It’s a deafening drumbeat of mergers and acquisitions, involving enormous amounts of money, dazzling premiums, blinding hype, and some consternation too, as competitors are coagulating into oligopolies.
On Wednesday, property-and-casualty insurance giant ACE, after gobbling up a number of smaller insurers around the world, announced that it would buy its competitor Chubb for $28.3 billion. ACE shares initially jumped over 7% on the announcement, rather than getting hammered for overpaying, though the market later lost some of its early enthusiasm. Chubb initially soared 36% then too gave up some of it. Fun times!
The deal inspired everyone. Drooling investors pumped up the share prices of other insurers: Hartford Financial by 5%; American Financial, Cincinnati Financial, Progressive, and Travelers by over 2%. Party time.
“A deal of this scope tells us that something big has changed, and that is the push for growth,” Citigroup analyst Todd Bault wrote in a note, duly reported as part of the M&A hype.
Health insurers too have been at it with a vengeance in a five-way-takeover kerfuffle between mega-insurers Humana, UnitedHealth, Aetna, Anthem, and Cigna. The latter rejected Anthem’s $47 billion offer as “woefully skewed in favor of Anthem shareholders.” So the price isn’t right yet. And just today, Medicaid-focused Centene announced that it would buy Health Net for $6.3 billion.
These deals are making history.
In Q2, US targeted deals reached $635 billion, the highest quarterly total on record, according to Dealogic. M&A activity in May, at $243 billion, had blown away the prior records: May 2007 ($226 billion) and January 2000 ($213 billion), each of which was followed by a spectacular stock market crash.
In the first half of 2015, US targeted deals hit $1.03 trillion, an all-time record for a half-year period. It included 21 deals at $10 billion and over, amounting to $572 billion, the highest half-year activity and volume on record.
The US healthcare sector scored 537 deals in the first half, amounting to $294 billion, also the highest half-year volume on record, according to Dealogic. That’s up a vertigo-inducing 73% from the first half in 2014, a year that itself had been the biggest healthcare M&A year on record.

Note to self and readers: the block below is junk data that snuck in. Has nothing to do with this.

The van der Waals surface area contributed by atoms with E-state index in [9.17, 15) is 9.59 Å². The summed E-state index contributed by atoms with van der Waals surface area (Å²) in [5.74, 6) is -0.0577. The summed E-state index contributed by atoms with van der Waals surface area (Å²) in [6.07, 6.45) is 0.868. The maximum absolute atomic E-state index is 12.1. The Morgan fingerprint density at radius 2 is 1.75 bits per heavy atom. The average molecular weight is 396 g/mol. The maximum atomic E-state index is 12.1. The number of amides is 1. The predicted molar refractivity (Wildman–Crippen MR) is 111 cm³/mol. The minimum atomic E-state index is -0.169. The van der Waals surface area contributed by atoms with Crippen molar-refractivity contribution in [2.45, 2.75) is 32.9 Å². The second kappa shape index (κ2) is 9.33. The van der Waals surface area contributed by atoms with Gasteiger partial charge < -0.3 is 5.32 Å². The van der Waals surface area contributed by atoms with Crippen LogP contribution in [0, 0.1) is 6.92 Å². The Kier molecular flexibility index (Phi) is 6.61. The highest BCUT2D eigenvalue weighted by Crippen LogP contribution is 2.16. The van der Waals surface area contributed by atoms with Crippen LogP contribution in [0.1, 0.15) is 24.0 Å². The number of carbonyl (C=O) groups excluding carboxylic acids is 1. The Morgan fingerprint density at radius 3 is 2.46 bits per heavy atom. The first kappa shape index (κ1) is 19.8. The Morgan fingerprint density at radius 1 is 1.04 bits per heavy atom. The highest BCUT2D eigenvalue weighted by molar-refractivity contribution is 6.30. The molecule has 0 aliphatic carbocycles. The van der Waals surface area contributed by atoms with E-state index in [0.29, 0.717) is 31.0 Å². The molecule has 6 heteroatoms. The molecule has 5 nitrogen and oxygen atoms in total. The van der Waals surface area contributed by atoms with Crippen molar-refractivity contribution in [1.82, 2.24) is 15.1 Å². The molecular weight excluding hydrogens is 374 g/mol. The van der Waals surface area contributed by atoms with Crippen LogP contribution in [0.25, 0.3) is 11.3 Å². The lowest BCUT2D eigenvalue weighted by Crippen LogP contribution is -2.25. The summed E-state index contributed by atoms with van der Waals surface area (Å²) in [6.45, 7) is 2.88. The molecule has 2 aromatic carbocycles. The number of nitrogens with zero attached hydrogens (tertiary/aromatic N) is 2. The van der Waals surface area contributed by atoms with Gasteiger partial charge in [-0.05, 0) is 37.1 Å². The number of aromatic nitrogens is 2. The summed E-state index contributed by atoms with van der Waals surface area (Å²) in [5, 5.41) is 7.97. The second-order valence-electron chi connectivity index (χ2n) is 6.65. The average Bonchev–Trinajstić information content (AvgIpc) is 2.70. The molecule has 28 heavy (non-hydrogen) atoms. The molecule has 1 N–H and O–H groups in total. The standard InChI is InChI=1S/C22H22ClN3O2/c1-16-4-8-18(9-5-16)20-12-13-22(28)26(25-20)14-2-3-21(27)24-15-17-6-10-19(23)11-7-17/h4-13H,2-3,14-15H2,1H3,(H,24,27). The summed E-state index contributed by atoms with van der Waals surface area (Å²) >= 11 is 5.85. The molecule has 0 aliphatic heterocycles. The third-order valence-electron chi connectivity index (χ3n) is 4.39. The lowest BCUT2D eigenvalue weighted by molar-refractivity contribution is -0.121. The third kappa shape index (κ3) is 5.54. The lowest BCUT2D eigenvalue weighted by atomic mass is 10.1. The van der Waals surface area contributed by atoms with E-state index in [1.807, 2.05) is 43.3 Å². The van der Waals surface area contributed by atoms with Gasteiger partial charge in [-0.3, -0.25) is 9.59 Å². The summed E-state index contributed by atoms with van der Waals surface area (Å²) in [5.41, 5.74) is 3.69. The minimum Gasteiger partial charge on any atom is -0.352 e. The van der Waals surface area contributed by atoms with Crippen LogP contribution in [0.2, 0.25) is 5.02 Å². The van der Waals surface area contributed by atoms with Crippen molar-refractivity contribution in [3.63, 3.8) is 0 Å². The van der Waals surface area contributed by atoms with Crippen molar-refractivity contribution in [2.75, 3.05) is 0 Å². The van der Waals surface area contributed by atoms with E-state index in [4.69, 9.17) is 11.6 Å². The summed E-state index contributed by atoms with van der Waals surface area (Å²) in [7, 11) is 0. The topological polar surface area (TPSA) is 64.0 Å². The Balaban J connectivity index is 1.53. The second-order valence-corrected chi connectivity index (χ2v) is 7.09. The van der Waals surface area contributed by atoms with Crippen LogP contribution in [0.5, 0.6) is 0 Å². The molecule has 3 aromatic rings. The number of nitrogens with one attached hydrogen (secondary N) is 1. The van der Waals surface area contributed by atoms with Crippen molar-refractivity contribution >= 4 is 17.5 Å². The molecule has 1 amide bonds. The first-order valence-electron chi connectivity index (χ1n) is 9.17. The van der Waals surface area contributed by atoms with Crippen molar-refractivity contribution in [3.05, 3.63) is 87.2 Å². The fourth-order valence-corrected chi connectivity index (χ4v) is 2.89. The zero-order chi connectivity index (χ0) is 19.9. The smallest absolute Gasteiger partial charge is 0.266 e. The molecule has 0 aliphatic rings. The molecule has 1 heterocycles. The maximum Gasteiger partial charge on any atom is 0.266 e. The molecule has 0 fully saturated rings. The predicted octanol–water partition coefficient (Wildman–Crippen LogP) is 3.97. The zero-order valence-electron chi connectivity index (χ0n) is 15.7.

This has been great for Wall Street. Goldman came out ahead as US M&A advisor so far this year, with $435 billion in deals, Dealogic reported. Morgan Stanley grabbed $377 billion in deals. And JPMorgan had to make do with $320 billion in deals. Ah, the juicy fees extracted from these deals!
The average valuation so far this year reached 16 times earnings before interest, taxes, depreciation, and amortization (EBITDA). Avago is paying 20 times EBITDA for Broadcom. The prior crazy record was an average of 14.3 times, set in 2007 just before it all blew up.
It “feels like the last days of Pompeii: everyone is wondering when the volcano will erupt,” a senior banker told the Financial Times. The highflying city was buried under lava and ash by the eruption of Mount Vesuvius in 79 AD. But not yet. “Nobody knows,” the banker said. “It feels like we still have some leeway, but it won’t last forever.”
The story is that executives have been afflicted with the “fear of losing out,” and that this fear is driving the boom into the stratosphere. So now is the time to gobble up competitors instead of competing with them. No company likes competition. It makes you work too hard and puts too much pressure on prices.
And the cost of money is so low it’s almost irrelevant. Thomson Reuters in a white paper on M&A pointed out that these deals are nurtured by the cost of funds in the bond markets and by rising share prices in the equity markets. Currently, bond markets “are following the path of quantitative easing,” the authors said. While the Fed has ended QE, the ECB, the Bank of Japan, and others are still pursuing it with a passion. And stocks have soared. That’s feeding the M&A boom with its crazy valuations.